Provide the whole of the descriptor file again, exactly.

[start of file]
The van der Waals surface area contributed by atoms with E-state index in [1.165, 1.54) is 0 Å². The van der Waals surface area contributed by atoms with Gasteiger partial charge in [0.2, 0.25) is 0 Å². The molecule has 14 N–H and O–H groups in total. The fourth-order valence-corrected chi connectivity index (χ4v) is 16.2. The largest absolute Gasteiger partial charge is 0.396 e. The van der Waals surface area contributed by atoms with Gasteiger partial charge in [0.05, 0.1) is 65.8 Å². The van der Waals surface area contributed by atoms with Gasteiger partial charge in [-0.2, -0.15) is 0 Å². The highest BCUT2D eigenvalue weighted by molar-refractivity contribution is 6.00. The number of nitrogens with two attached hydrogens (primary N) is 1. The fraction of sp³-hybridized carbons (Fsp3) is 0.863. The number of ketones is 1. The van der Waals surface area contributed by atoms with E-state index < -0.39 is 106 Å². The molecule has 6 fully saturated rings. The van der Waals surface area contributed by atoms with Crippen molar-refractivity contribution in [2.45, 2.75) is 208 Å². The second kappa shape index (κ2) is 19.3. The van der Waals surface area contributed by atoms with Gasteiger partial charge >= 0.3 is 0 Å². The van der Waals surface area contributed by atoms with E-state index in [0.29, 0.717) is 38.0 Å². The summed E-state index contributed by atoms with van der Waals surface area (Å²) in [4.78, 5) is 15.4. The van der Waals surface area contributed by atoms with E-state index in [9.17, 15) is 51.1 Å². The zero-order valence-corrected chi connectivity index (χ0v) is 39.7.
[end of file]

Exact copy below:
The van der Waals surface area contributed by atoms with E-state index in [1.165, 1.54) is 0 Å². The van der Waals surface area contributed by atoms with Gasteiger partial charge in [0.2, 0.25) is 0 Å². The molecule has 14 N–H and O–H groups in total. The fourth-order valence-corrected chi connectivity index (χ4v) is 16.2. The largest absolute Gasteiger partial charge is 0.396 e. The van der Waals surface area contributed by atoms with Gasteiger partial charge in [0.05, 0.1) is 65.8 Å². The van der Waals surface area contributed by atoms with Gasteiger partial charge in [-0.2, -0.15) is 0 Å². The highest BCUT2D eigenvalue weighted by molar-refractivity contribution is 6.00. The number of nitrogens with two attached hydrogens (primary N) is 1. The fraction of sp³-hybridized carbons (Fsp3) is 0.863. The number of ketones is 1. The van der Waals surface area contributed by atoms with E-state index < -0.39 is 106 Å². The molecule has 6 fully saturated rings. The van der Waals surface area contributed by atoms with Crippen molar-refractivity contribution in [2.45, 2.75) is 208 Å². The second kappa shape index (κ2) is 19.3. The van der Waals surface area contributed by atoms with Gasteiger partial charge >= 0.3 is 0 Å². The van der Waals surface area contributed by atoms with E-state index in [0.29, 0.717) is 38.0 Å². The summed E-state index contributed by atoms with van der Waals surface area (Å²) in [4.78, 5) is 15.4. The van der Waals surface area contributed by atoms with E-state index in [9.17, 15) is 51.1 Å². The zero-order valence-corrected chi connectivity index (χ0v) is 39.7.